This brief life history of Charan Singh takes the reader through the early influences of Swami Dayanand and Mahatma Gandhi on Singh, his immersion in the freedom struggle, his long political life in Uttar Pradesh and Delhi, and his abiding importance as an organic intellectual of village India with a complex, sophisticated and coherent strategy for India’s development at variance from all post-Independence governments. A detailed chronology of Singh’s life is a fascinating glimpse of politics in India from the Forties till the Mid-Eighties.
Singh was a man of simplicity, virtue and morals in the Gandhian mould, his upright character and honesty recognised by all. This enabled him a reputation as a strong administrator, an upholder of the law of the land. He believed in a fundamentally democratic society of small producers and small consumers brought together in a system neither socialist or capitalist but one that addressed the uniquely Indian problems of poverty, unemployment, inequality, caste and corruption. Each of these issues remains intractable today, and his solutions as fresh and relevant to their amelioration and ultimate eradication.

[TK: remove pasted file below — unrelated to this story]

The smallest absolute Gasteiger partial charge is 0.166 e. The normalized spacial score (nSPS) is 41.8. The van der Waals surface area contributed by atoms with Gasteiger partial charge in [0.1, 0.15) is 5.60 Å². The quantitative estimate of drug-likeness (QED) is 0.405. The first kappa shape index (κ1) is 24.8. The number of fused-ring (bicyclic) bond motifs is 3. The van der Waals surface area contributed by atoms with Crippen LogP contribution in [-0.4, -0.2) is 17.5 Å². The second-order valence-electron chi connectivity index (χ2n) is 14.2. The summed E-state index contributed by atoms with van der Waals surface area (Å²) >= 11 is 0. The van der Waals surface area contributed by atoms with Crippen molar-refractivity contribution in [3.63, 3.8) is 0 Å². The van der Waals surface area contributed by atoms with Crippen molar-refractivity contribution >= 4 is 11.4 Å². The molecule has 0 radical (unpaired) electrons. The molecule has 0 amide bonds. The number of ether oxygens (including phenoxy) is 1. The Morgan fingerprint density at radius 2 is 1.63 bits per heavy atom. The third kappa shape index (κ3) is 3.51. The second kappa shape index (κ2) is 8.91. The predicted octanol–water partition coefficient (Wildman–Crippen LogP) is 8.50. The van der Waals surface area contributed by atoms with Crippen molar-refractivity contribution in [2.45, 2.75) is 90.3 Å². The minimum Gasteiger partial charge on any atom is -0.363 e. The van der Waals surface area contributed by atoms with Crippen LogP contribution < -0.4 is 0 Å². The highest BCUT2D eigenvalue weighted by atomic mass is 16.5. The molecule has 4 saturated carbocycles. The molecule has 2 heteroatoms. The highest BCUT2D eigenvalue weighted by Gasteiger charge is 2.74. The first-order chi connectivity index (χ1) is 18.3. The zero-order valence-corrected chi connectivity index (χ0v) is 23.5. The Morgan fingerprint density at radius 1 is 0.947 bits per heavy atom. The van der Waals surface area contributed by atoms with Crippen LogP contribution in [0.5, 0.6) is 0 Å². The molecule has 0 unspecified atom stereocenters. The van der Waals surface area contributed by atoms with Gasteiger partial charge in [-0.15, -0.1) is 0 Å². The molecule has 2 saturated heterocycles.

A scholar of extraordinary capability, Singh wrote a number of books, political pamphlets and numerous articles in English on his belief of the centrality of villages and agriculture in India’s political economy which are even more relevant to India today as we struggle with an agrarian crisis and 67% of our population in the villages. His first publication was the 611-page report of the Zamindari Abolition and Land Reforms Committee in Uttar Pradesh in 1948. He also wrote, amongst others, Abolition of Zamindari: Two Alternatives (1947), Joint Farming X-Rayed: The Problem and Its Solution (1959), India’s Poverty and Its Solution (1964), India’s Economic Policy: The Gandhian Blueprint (1978) and Economic Nightmare of India: Its Cause and Cure (1981).